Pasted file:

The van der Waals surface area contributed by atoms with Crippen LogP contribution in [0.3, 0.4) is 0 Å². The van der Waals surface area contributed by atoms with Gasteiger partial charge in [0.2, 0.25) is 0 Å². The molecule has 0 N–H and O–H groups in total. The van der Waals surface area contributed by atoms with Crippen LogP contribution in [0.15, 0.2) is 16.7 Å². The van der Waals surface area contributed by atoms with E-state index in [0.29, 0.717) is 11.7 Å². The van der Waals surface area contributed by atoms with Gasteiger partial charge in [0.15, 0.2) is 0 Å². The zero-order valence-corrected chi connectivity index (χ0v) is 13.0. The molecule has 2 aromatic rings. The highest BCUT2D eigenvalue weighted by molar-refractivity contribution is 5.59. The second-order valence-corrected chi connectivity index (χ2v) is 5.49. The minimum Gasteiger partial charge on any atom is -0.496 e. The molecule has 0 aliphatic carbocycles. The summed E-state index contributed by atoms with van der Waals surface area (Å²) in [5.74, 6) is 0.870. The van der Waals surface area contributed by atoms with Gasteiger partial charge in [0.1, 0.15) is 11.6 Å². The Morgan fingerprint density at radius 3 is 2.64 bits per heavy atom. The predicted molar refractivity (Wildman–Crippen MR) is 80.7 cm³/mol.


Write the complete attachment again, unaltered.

The van der Waals surface area contributed by atoms with Crippen LogP contribution in [0.3, 0.4) is 0 Å². The van der Waals surface area contributed by atoms with Gasteiger partial charge in [0.2, 0.25) is 0 Å². The molecule has 0 N–H and O–H groups in total. The van der Waals surface area contributed by atoms with Crippen LogP contribution in [0.15, 0.2) is 16.7 Å². The van der Waals surface area contributed by atoms with E-state index in [0.29, 0.717) is 11.7 Å². The van der Waals surface area contributed by atoms with Gasteiger partial charge in [0.15, 0.2) is 0 Å². The zero-order valence-corrected chi connectivity index (χ0v) is 13.0. The molecule has 2 aromatic rings. The highest BCUT2D eigenvalue weighted by molar-refractivity contribution is 5.59. The second-order valence-corrected chi connectivity index (χ2v) is 5.49. The minimum Gasteiger partial charge on any atom is -0.496 e. The molecule has 0 aliphatic carbocycles. The summed E-state index contributed by atoms with van der Waals surface area (Å²) in [5.74, 6) is 0.870. The van der Waals surface area contributed by atoms with Gasteiger partial charge in [0.1, 0.15) is 11.6 Å². The Morgan fingerprint density at radius 3 is 2.64 bits per heavy atom. The predicted molar refractivity (Wildman–Crippen MR) is 80.7 cm³/mol.